• Agonistic: these are attacks where the wolf attacks the human for seemingly no-reason as it does not need food, but is aggressive nonetheless. It can be difficult to determine the intent of the wolves in these instances, so many cases may be miscategorized.
How Often Do Wolves Attack Humans? - Wolf attacks on people

Geographical factors in wolf attacks on humans

While there may be different impetuses for an attack on a human by a wolf, there are many factors involved. One important one is the geographical location, specifically the relationship different human communities have created with wild wolves.

Since rabies is such as large factor in wolf attacks, the presence of this disease means location is everything. While not completely eradicated, rabies has been greatly reduced in Western Europe and North America. Additionally, there are generally better resources in terms of medical treatment in higher-income countries. If a person is attacked and bitten by a rabid wolf, they will need treatment. If the treatment is not as readily available as it is in some areas, this can affect the likelihood of fatality. As the rabies virus infects the brain, where on the body a person is bitten by a wolf is important. If they are bitten on an extremity, they will have more time before symptoms occur. If they are bitten on the head, then the infection will have less distance to travel and symptoms will occur more quickly.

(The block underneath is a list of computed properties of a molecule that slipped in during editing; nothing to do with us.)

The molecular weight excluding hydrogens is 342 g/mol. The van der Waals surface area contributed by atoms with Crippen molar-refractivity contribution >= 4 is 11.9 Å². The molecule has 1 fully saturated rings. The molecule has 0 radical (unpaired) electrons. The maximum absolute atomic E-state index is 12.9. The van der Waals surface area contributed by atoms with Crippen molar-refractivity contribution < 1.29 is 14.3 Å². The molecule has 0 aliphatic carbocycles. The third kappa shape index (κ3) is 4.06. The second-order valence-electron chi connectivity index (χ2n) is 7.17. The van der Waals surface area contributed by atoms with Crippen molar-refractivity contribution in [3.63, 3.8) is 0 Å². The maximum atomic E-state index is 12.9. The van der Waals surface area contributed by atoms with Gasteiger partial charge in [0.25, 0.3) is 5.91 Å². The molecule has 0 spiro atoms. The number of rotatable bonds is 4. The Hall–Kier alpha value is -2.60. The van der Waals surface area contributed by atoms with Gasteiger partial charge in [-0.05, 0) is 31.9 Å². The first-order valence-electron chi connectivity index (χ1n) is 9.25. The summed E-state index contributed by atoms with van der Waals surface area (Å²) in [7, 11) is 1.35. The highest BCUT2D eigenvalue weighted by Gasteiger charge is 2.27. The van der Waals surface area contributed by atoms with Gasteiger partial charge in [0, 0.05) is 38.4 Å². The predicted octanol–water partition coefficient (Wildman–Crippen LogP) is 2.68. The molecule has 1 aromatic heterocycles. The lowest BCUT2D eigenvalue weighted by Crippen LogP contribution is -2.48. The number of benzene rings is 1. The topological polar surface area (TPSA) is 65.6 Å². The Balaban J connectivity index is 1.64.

The history of human and wolf interaction is also very important. L. David Mech is an important research scientist who has spent many years studying wolves and writing about his observations. Wolf and human interaction has been a particular interest of Mech. In an article revised in 1998[3], Mech discusses how wolves in Asia have been attacking young children. Part of the impetus for a wolf to attack a human is a lack of food. During times where there is less prey, a wolf may become more desperate and attack at prey they would otherwise leave alone. In India, many such attacks have occurred, but mainly with unsupervised children.